I came to Italy in the 1990s with an English degree, a vague desire to travel and a TEFL certificate to get me the job to pay for the travel. I taught business people, kids, reluctant teenagers sent by their parents, and well-dressed and often quite formidable provincial Italian ladies. I revamped my wardrobe with a pair of D&G jeans and a pair of black Moschino (this was the 90s), became well-versed in café culture (thanks, ladies) and ate every form of focaccia, pizza, pasta and polenta I could find.
I set off on my Italian travels, heavily influenced at the time by the Merchant Ivory production of A Room with a View, with Gianni Schicchi’s O mio babbino caro playing in the background. As often happens in these cases, I met an all-Italian boyfriend, who had rented a house in the mountains with friends for the ski season. It was the best thing I could have wished for, and not just because I eventually married him.
I learned to ski, of a fashion, when I wasn’t hitching a ride in a snowcat as you must be mad if you think I’m going down there. I learned far more about mountains and the food you can eat. I sat in mountain refuges and pontificated about it all, and really started to
swear in learn Italian. I then married my Italian boyfriend, and I have enough international girlfriends to prove that this is by no means a singular event. Two kids followed, and navigating the waters of everything that involved.*
I became a feminist, or rather I polished up that sense of justice I’d always had lurking in there. If I said that this was in no way related to my experiences as a wife and mother, well, that would be a lie. I took to the streets and documented marches with my camera and my computer. I got back on trains. And I returned to what I loved: food, travel and culture, only this time the rose-tinted lenses had made way for reality.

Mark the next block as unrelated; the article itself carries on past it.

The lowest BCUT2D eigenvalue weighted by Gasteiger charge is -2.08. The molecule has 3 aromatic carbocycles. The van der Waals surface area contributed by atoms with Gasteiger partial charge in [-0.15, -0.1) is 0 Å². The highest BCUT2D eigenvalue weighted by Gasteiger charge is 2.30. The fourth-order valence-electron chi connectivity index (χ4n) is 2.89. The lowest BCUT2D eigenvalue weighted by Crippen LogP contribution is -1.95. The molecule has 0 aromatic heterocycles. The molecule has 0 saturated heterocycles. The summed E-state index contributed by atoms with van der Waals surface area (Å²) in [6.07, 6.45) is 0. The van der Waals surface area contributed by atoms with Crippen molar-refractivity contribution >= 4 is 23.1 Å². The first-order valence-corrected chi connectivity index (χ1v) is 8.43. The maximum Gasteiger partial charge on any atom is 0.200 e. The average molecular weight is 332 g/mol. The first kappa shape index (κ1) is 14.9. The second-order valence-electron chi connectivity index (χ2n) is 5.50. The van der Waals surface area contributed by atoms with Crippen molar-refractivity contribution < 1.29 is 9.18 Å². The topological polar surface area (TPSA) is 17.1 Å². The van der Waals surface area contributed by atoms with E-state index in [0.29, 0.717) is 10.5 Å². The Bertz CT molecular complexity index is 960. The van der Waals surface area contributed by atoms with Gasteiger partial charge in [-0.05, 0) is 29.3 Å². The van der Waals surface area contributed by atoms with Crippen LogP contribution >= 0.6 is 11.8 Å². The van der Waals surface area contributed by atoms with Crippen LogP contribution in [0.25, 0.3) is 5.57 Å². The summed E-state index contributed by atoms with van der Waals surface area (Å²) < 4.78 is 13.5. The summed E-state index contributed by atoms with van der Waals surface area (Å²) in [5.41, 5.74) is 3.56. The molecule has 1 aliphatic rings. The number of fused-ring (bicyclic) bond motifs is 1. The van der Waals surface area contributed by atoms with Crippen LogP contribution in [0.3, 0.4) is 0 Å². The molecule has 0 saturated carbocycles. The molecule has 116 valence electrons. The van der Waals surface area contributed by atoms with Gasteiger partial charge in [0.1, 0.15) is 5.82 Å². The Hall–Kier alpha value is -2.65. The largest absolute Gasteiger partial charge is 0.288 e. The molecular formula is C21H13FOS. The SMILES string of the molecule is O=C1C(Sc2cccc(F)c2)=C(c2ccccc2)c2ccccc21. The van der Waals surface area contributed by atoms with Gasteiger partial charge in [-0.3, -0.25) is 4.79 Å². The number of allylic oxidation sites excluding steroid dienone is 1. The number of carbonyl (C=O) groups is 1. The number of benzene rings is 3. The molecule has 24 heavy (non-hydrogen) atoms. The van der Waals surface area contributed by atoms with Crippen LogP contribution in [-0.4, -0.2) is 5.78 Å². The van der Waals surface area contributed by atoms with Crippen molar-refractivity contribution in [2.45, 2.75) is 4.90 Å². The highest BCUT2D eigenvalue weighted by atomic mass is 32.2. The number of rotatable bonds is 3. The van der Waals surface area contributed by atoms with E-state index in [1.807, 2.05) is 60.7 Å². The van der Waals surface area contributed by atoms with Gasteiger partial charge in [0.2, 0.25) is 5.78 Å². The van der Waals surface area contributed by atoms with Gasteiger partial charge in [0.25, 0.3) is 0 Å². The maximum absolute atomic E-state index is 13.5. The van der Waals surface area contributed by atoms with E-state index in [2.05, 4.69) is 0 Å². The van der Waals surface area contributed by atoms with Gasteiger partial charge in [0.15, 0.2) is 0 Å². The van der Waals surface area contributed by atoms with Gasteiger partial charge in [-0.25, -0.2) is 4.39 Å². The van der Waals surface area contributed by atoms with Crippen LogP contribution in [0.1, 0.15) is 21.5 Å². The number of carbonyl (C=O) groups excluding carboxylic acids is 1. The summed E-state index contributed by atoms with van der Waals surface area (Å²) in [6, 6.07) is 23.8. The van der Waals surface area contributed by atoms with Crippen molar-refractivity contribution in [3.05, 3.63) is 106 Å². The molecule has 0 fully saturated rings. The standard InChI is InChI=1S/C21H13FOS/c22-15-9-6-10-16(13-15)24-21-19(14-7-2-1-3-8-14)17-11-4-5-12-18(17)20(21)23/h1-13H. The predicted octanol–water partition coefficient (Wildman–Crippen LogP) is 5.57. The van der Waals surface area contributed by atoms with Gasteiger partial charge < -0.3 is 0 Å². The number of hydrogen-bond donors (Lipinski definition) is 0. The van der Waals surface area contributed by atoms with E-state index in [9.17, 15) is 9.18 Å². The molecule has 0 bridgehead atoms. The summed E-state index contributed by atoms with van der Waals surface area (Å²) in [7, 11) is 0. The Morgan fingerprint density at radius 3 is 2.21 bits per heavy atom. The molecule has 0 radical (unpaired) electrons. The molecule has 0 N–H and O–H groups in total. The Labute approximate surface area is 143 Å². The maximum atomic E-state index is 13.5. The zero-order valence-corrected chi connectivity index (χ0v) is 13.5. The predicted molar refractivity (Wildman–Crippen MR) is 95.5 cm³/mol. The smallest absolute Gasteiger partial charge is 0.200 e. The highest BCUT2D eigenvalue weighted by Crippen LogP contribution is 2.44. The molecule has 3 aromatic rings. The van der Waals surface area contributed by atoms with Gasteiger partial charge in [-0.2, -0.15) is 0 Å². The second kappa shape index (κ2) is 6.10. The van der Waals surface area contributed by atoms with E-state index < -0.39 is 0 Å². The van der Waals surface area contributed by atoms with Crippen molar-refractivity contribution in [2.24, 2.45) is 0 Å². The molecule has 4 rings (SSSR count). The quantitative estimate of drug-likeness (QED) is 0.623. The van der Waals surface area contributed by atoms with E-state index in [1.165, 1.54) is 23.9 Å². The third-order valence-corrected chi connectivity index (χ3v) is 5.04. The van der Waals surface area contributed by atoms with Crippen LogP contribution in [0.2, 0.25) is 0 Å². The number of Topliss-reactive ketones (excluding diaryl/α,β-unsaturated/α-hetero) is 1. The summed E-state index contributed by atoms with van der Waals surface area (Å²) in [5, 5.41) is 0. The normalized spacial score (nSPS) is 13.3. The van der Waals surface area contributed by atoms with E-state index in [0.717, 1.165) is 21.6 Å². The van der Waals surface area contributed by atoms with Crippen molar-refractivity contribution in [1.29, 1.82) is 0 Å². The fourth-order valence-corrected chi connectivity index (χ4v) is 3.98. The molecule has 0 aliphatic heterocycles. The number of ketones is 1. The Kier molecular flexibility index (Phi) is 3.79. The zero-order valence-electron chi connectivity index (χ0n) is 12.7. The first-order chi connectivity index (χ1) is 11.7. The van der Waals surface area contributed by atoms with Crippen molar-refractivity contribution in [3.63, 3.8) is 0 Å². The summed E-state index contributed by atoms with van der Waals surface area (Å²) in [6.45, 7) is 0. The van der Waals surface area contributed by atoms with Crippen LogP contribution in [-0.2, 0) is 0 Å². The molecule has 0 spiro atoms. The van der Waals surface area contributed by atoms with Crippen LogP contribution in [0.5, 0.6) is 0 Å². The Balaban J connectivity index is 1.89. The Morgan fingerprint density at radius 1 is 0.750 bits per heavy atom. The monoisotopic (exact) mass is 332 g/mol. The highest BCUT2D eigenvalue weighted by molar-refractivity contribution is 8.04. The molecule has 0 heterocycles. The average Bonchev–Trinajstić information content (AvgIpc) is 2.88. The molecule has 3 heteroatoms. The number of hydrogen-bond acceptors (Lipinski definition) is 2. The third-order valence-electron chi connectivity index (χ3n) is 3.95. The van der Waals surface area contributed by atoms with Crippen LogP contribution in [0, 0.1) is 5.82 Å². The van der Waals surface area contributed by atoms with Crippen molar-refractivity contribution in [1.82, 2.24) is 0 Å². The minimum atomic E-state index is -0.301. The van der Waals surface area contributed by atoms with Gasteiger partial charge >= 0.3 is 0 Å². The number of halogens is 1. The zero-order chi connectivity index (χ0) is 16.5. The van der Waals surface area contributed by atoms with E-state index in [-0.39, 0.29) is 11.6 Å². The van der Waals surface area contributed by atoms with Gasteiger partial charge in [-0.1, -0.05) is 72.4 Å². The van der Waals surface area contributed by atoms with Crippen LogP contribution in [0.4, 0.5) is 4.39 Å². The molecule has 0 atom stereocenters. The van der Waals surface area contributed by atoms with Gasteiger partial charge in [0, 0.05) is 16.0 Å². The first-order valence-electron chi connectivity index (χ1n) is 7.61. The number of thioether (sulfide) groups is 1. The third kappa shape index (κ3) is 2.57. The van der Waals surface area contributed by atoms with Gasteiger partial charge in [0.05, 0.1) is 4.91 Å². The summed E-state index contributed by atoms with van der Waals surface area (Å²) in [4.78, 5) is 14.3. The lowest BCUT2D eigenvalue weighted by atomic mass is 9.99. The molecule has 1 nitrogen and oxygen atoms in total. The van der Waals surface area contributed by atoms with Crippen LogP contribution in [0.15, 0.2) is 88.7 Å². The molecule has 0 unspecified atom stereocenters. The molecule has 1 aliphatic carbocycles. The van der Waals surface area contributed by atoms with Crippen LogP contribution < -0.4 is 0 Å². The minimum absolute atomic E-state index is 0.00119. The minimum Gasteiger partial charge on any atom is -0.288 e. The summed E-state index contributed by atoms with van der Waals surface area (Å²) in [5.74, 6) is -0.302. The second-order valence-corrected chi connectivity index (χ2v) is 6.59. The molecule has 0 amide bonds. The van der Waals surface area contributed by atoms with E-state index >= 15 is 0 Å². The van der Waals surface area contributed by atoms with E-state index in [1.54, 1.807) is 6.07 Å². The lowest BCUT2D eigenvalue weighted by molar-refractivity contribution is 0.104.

In the meantime, I’d made Italy my home. It kind of happened, gradually. There are two versions: the one heavily influenced by Isabella Allende, female genealogies and all, that will be written for my grandkids and begins Our grandmother arrived on a plane. And then there’s the other version, owing far more to Bridget Jones that starts with me in a bright orange puffer jacket roaming around Italy on trains at the end of the 1990s. I got rid of the bright orange puffer jacket. (No one was wearing a bright orange puffer jacket, only me, and at the time that mattered immensely in my new Italian life.) I’m still roaming around on trains, as my kids will testify. “La mamma è sempre in giro,” roughly translated as mum’s always out and about, and often accompanied by eye-rolling.
The shiny patina wore off years ago, but my love for Italy remains. I chose it and in many ways it chose me, and almost like any marriage, it brought its highlights and low points. Possibly everything I write is part of this journey that gave me a life, a family and a job I love.
In any case I’m here, still living and breathing it all, and trying to tell it and show it through my work as best I can.
photo: train in Liguria, Rachael Martin
*That was accompanied by a first attempt at a novel, a thinly-disguised autobiography, sitting in a folder and to be continued. In its other form it became a collection of feminist poetry, sitting in a folder and looking for a home.